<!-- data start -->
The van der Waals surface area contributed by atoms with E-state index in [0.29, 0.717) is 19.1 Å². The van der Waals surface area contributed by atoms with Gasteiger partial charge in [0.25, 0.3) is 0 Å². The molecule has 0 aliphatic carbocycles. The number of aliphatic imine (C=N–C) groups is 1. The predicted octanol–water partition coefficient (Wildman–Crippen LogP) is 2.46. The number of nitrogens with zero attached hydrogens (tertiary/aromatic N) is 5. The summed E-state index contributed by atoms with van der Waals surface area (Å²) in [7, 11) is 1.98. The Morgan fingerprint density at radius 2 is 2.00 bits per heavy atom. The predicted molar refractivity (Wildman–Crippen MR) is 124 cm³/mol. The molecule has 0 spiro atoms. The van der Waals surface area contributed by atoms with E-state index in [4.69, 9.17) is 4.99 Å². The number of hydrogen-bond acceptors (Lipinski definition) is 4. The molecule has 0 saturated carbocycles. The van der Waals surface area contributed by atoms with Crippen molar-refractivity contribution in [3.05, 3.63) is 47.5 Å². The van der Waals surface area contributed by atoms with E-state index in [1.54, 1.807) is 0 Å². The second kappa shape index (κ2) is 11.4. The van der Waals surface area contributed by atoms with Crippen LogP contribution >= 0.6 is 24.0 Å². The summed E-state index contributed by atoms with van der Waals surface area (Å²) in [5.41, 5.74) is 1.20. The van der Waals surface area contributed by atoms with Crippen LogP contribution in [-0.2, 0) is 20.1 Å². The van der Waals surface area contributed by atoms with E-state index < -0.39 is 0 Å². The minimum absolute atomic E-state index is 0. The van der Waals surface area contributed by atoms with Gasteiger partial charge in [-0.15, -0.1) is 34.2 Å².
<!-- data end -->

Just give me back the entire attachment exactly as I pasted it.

The van der Waals surface area contributed by atoms with E-state index in [0.29, 0.717) is 19.1 Å². The van der Waals surface area contributed by atoms with Gasteiger partial charge in [0.25, 0.3) is 0 Å². The molecule has 0 aliphatic carbocycles. The number of aliphatic imine (C=N–C) groups is 1. The predicted octanol–water partition coefficient (Wildman–Crippen LogP) is 2.46. The number of nitrogens with zero attached hydrogens (tertiary/aromatic N) is 5. The summed E-state index contributed by atoms with van der Waals surface area (Å²) in [7, 11) is 1.98. The Morgan fingerprint density at radius 2 is 2.00 bits per heavy atom. The predicted molar refractivity (Wildman–Crippen MR) is 124 cm³/mol. The molecule has 0 spiro atoms. The van der Waals surface area contributed by atoms with E-state index in [4.69, 9.17) is 4.99 Å². The number of hydrogen-bond acceptors (Lipinski definition) is 4. The molecule has 0 saturated carbocycles. The van der Waals surface area contributed by atoms with Crippen molar-refractivity contribution in [3.05, 3.63) is 47.5 Å². The van der Waals surface area contributed by atoms with E-state index in [1.54, 1.807) is 0 Å². The second kappa shape index (κ2) is 11.4. The van der Waals surface area contributed by atoms with Crippen LogP contribution >= 0.6 is 24.0 Å². The summed E-state index contributed by atoms with van der Waals surface area (Å²) in [5.41, 5.74) is 1.20. The van der Waals surface area contributed by atoms with Crippen LogP contribution in [-0.2, 0) is 20.1 Å². The van der Waals surface area contributed by atoms with E-state index < -0.39 is 0 Å². The minimum absolute atomic E-state index is 0. The van der Waals surface area contributed by atoms with Gasteiger partial charge in [-0.15, -0.1) is 34.2 Å².